Cooking and Healthy Snacks: Getting Kids Involved in the Kitchen

Ever have a “HANGRY” kid on your hands?  It’s when your kid turns grumpy (“angry”) because they are hungry.

I think it’s safe to say food is one of the keys to a happy kid.  Anytime we have programs offered here at the Club and we can offer food, kids come in flocks!  More often than not, we see a kid get picked up from the after school program and the first thing out of their mouth is not “Hi Dad”, but instead “what’s for dinner?”

Here are a few tips and recipes to help get your kids excited about cooking and more involved in the kitchen.

Start from the beginning, take them grocery shopping!

kid shopping with momHave the kids go to the store with you – not only do they learn but they get a chance to give input on what they want to eat.  Start with fruits and vegetables, teach them how to pick the right avocado (peel back the stem/nub and see if it’s green underneath, I just learned this myself!) or a bunch of ripe bananas.  Show them how to check the eggs to make sure they aren’t cracked.  Have them look for expiry dates and figure out if they think your family will finish it in time!  Pick an aisle and challenge them to go find a certain item.  They learn how to price items, sales and pricing differences between name brand and no-name.  This isn’t just limited to the grocery store, but teach them how to read labels and ingredients for allergies and health information.  Have them look through the flyer and see if they recognize anything you often buy.

Measure and Mix!

mixingWhatever the task is, have kids help in the kitchen.  Start by giving them an apron!  Not only will this limit the mess but it helps them feel ownership with what’s going on in the kitchen.  Getting kids to help is the best way for them to watch you and to learn the famous family recipes.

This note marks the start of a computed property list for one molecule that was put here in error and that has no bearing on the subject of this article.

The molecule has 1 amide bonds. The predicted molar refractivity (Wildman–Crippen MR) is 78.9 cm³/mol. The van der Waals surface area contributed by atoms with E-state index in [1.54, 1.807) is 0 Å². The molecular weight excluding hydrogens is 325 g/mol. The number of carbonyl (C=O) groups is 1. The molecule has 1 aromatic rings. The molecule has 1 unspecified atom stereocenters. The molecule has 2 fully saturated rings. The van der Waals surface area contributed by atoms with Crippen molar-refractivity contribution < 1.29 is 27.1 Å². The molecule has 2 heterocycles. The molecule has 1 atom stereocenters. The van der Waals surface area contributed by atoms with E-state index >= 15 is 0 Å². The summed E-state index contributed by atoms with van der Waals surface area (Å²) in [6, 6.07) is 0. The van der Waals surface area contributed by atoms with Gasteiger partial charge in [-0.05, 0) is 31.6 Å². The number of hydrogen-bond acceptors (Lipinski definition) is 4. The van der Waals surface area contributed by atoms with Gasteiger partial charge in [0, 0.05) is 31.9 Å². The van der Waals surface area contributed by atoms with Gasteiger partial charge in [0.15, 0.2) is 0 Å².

When we are running a kids cooking activity here at the Club, an easy way to involve kids is by giving them specific roles and tasks, for instance measuring, stirring, grating and chopping.  With proper direction and supervision, you can have kids as young as 5 years old cutting vegetables.  Washing dishes is another great way to get the kids in the kitchen. You may think it’s a less favourable task for kids, but it’s a task they tend to feel more competent at.  Not only does it show them how to take responsibility for their own mecutting tatersss, but it’s a great way for them to be in the kitchen with you, talking about their day and spending quality time together.

For the older kids, teach them how to make RICE and PASTA!  I took cooking rice for granted until I moved out on my own and burnt an entire pot black; pre rice-cooker days.  If the kids can cook the rice or pasta for dinner, not only is it a great help now but you are providing them with important survival skills for the college/university years!


Cutting pepperFor people like me, who have yet to discover their inner chef, baking is a great way to have kids get comfortable in the kitchen and learn while having fun.  It gives them an opportunity to explore the delicious world of cookies, breads, muffins and cakes and, with all the measuring and calculating, they are learning math at the same time!

Fake Bake